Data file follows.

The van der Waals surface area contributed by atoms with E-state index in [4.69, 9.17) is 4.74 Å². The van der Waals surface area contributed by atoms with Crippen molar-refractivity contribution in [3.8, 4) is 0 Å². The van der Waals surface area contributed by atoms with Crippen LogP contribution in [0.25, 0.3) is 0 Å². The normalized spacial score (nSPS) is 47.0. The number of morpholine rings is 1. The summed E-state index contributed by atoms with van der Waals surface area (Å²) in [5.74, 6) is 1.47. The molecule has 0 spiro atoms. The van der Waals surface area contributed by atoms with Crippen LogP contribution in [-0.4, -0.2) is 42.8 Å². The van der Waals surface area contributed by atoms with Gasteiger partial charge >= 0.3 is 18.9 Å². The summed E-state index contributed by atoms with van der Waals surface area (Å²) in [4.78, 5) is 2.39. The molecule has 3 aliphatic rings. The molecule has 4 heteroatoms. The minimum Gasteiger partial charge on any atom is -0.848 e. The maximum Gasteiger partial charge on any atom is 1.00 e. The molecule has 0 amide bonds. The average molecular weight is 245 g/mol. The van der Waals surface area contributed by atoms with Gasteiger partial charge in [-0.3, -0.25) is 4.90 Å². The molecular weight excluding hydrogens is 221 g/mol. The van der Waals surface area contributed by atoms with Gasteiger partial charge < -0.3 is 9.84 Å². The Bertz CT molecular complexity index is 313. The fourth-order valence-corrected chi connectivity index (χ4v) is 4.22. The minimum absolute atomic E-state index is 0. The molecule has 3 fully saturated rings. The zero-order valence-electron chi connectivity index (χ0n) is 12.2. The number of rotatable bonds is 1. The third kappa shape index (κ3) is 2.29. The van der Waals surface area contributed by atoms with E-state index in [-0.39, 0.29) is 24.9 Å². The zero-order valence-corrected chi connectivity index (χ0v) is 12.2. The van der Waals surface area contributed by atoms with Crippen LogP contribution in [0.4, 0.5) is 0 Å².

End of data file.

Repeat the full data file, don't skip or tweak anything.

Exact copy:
The van der Waals surface area contributed by atoms with E-state index in [4.69, 9.17) is 4.74 Å². The van der Waals surface area contributed by atoms with Crippen molar-refractivity contribution in [3.8, 4) is 0 Å². The van der Waals surface area contributed by atoms with Crippen LogP contribution in [0.25, 0.3) is 0 Å². The normalized spacial score (nSPS) is 47.0. The number of morpholine rings is 1. The summed E-state index contributed by atoms with van der Waals surface area (Å²) in [5.74, 6) is 1.47. The molecule has 0 spiro atoms. The van der Waals surface area contributed by atoms with Crippen LogP contribution in [-0.4, -0.2) is 42.8 Å². The van der Waals surface area contributed by atoms with Gasteiger partial charge >= 0.3 is 18.9 Å². The summed E-state index contributed by atoms with van der Waals surface area (Å²) in [4.78, 5) is 2.39. The molecule has 3 aliphatic rings. The molecule has 4 heteroatoms. The minimum Gasteiger partial charge on any atom is -0.848 e. The maximum Gasteiger partial charge on any atom is 1.00 e. The molecule has 0 amide bonds. The average molecular weight is 245 g/mol. The van der Waals surface area contributed by atoms with Gasteiger partial charge in [-0.3, -0.25) is 4.90 Å². The molecular weight excluding hydrogens is 221 g/mol. The van der Waals surface area contributed by atoms with Gasteiger partial charge < -0.3 is 9.84 Å². The Bertz CT molecular complexity index is 313. The fourth-order valence-corrected chi connectivity index (χ4v) is 4.22. The minimum absolute atomic E-state index is 0. The molecule has 3 fully saturated rings. The zero-order valence-electron chi connectivity index (χ0n) is 12.2. The number of rotatable bonds is 1. The third kappa shape index (κ3) is 2.29. The van der Waals surface area contributed by atoms with E-state index in [-0.39, 0.29) is 24.9 Å². The zero-order valence-corrected chi connectivity index (χ0v) is 12.2. The van der Waals surface area contributed by atoms with Crippen LogP contribution in [0.4, 0.5) is 0 Å².